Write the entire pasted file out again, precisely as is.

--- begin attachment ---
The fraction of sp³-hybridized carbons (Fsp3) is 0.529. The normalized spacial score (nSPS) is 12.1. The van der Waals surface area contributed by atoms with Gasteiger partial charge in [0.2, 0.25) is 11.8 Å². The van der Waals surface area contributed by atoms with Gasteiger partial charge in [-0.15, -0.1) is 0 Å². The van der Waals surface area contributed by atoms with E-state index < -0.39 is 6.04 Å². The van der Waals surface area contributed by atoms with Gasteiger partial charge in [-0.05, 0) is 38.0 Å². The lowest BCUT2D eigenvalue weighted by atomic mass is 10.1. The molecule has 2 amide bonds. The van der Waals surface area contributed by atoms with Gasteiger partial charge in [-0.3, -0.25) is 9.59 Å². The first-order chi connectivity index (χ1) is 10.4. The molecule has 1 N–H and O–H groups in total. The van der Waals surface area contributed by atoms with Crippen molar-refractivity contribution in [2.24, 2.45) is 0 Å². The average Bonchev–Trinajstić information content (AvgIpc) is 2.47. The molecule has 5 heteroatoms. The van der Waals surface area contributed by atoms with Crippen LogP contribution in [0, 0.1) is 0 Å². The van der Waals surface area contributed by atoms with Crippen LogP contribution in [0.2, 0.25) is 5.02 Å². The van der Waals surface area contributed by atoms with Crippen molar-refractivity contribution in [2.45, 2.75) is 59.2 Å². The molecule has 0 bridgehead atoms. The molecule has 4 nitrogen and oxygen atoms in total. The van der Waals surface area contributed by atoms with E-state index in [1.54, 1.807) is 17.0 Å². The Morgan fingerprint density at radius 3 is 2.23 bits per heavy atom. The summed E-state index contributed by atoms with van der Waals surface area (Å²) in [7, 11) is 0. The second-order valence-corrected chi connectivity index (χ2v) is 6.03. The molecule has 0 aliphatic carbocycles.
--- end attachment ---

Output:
The fraction of sp³-hybridized carbons (Fsp3) is 0.529. The normalized spacial score (nSPS) is 12.1. The van der Waals surface area contributed by atoms with Gasteiger partial charge in [0.2, 0.25) is 11.8 Å². The van der Waals surface area contributed by atoms with Gasteiger partial charge in [-0.15, -0.1) is 0 Å². The van der Waals surface area contributed by atoms with E-state index < -0.39 is 6.04 Å². The van der Waals surface area contributed by atoms with Gasteiger partial charge in [-0.05, 0) is 38.0 Å². The lowest BCUT2D eigenvalue weighted by atomic mass is 10.1. The molecule has 2 amide bonds. The van der Waals surface area contributed by atoms with Gasteiger partial charge in [-0.3, -0.25) is 9.59 Å². The first-order chi connectivity index (χ1) is 10.4. The molecule has 1 N–H and O–H groups in total. The van der Waals surface area contributed by atoms with Crippen molar-refractivity contribution in [2.24, 2.45) is 0 Å². The average Bonchev–Trinajstić information content (AvgIpc) is 2.47. The molecule has 5 heteroatoms. The van der Waals surface area contributed by atoms with Crippen LogP contribution in [0, 0.1) is 0 Å². The van der Waals surface area contributed by atoms with Crippen LogP contribution in [0.2, 0.25) is 5.02 Å². The van der Waals surface area contributed by atoms with Crippen molar-refractivity contribution in [2.45, 2.75) is 59.2 Å². The molecule has 0 bridgehead atoms. The molecule has 4 nitrogen and oxygen atoms in total. The van der Waals surface area contributed by atoms with E-state index in [1.54, 1.807) is 17.0 Å². The Morgan fingerprint density at radius 3 is 2.23 bits per heavy atom. The summed E-state index contributed by atoms with van der Waals surface area (Å²) in [7, 11) is 0. The second-order valence-corrected chi connectivity index (χ2v) is 6.03. The molecule has 0 aliphatic carbocycles.